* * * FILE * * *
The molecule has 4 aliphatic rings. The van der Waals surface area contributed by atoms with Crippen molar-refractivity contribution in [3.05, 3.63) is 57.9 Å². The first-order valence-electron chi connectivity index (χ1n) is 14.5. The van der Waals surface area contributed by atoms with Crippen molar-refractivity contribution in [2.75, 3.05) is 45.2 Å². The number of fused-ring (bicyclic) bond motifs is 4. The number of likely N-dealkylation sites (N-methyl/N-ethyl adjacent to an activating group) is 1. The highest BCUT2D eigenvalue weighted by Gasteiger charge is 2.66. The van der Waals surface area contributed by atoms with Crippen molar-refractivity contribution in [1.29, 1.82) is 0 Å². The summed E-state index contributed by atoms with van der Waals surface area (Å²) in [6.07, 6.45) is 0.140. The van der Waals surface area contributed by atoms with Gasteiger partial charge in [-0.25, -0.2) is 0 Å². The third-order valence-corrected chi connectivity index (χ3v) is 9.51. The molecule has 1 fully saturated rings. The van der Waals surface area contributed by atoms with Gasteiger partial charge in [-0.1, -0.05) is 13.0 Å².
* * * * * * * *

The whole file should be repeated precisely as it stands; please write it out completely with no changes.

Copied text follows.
The molecule has 4 aliphatic rings. The van der Waals surface area contributed by atoms with Crippen molar-refractivity contribution in [3.05, 3.63) is 57.9 Å². The first-order valence-electron chi connectivity index (χ1n) is 14.5. The van der Waals surface area contributed by atoms with Crippen molar-refractivity contribution in [2.75, 3.05) is 45.2 Å². The number of fused-ring (bicyclic) bond motifs is 4. The number of likely N-dealkylation sites (N-methyl/N-ethyl adjacent to an activating group) is 1. The highest BCUT2D eigenvalue weighted by Gasteiger charge is 2.66. The van der Waals surface area contributed by atoms with Crippen molar-refractivity contribution in [1.29, 1.82) is 0 Å². The summed E-state index contributed by atoms with van der Waals surface area (Å²) in [6.07, 6.45) is 0.140. The van der Waals surface area contributed by atoms with Gasteiger partial charge in [-0.25, -0.2) is 0 Å². The third-order valence-corrected chi connectivity index (χ3v) is 9.51. The molecule has 1 fully saturated rings. The van der Waals surface area contributed by atoms with Gasteiger partial charge in [-0.1, -0.05) is 13.0 Å².